Earlier this week, Mr Killane, who is the Managing Director of RTE Television, told staff in a statement: “I want to reassure you that RTE explored every option available to it, including right of reply. Legal advice was sought and all avenues were explored, including an offer to make a donation to a neutral charity”.
The statement went on to say that they took a particular course of action partly because of “the decision by the complainants not to accept RTE’s proposed remedies”.
But this has been disputed by Mr Brophy.
“This is a grossly misleading version of what actually happened,” Mr Brophy said.
In great detail, Mr Brophy outlined his version of events in his role as solicitor for John Waters.
“I was instructed by John Waters on January 11th to write to RTE seeking an apology and a retraction and the removal of certain defamatory comments from the internet broadcast of the Saturday Night Show.
“My instructions were very clear at that time. John Waters and the Iona Institute clients wanted an apology and a retraction and nothing else.
“RTE proposed a right of reply which was like asking my clients to prove they are not homophobic.
“John Waters also made several attempts to deal with the matter himself, including having a lengthy telephone conversation with the producer of the Saturday Night Show.
“ In the course of this conversation, he discovered that far from showing a willingness to vindicate his reputation, RTE had spent the previous two days conducting an internet trawl in a fruitless attempt to belatedly substantiate the allegation made by Mr O'Neill. They failed in these endeavours.
“John Waters then proposed the precise wording of an apology and further proposed that a donation of €15,000 be made to the St. Vincent De Paul to mark the seriousness of the defamatory comments. This proposal did not come from RTE, it came from John Waters. RTE were not happy to broadcast the apology we had drafted and instead said they intended to go ahead with a totally unsatisfactory two sentence statement. Over the course of the following seven days, an unsatisfactory wording was eventually agreed and was broadcast.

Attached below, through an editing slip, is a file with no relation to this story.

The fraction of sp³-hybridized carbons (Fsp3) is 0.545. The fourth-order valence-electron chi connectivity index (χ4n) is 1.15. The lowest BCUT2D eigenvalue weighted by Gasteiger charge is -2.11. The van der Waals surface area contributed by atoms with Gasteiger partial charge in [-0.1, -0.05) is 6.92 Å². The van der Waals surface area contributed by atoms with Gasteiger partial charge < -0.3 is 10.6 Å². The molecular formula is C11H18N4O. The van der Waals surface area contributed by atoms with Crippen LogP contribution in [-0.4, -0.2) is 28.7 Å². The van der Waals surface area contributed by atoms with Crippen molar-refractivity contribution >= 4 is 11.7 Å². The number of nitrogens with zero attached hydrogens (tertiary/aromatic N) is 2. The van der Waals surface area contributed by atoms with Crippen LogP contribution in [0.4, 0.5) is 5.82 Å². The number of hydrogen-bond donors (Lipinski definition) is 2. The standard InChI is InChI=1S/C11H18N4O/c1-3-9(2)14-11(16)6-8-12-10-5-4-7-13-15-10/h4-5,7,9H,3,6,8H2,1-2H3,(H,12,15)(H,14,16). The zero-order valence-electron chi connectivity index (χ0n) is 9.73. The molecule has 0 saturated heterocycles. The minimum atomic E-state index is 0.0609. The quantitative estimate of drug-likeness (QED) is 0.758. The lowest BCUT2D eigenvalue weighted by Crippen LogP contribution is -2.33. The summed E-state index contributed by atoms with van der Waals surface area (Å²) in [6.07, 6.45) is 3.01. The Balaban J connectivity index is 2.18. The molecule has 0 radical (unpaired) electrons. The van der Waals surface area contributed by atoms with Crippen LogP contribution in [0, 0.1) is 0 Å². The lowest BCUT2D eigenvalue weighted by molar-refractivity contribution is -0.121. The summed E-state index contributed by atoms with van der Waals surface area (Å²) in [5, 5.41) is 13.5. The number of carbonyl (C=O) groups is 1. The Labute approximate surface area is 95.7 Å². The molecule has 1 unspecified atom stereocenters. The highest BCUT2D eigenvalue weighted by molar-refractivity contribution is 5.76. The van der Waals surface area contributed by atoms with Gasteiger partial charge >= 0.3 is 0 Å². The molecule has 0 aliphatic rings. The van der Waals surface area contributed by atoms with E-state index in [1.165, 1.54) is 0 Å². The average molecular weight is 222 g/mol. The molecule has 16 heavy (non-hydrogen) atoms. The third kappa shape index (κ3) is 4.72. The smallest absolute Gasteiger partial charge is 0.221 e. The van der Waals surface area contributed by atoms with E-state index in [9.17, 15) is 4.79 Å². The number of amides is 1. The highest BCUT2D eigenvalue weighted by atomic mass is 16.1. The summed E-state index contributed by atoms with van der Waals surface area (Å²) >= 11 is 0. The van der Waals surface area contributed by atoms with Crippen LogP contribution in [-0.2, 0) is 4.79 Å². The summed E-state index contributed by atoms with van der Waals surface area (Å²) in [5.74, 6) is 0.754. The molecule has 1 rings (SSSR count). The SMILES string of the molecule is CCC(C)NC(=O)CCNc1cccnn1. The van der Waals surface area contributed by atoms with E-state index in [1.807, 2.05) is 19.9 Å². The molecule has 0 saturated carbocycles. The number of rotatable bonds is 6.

“RTE’s response to the proposed donation to the St. Vincent De Paul was that they felt the figure should be €5,000. My very strong advice was for John Waters to issue proceedings against RTE as I did not believe they were taking the matter seriously.
“It should also be noted that these negotiations were ongoing at a time when John Waters was being subjected to the most outrageous level of online abuse and adverse commentary.
“Eventually RTE offered €40,000 and this was accepted. I did not recommend the figure as I felt it was too low. The bottom line here is that if RTE had accepted John Water’s original proposal, this case would have settled at a fraction of the final cost to RTE.
“I have acted for John Waters for many years. In previous defamation actions he has requested that settlements be passed to charity. John Waters agreed to this final settlement and apology in the hope of putting an end to the matter and in deference to the members of the Iona Institute, who had also been defamed. This is not a case of John Waters trying to silence the gay lobby or prevent freedom of speech. He was defamed. He continues to be defamed. If RTE had acted appropriately and sensibly on day one, this current storm would never have arisen.”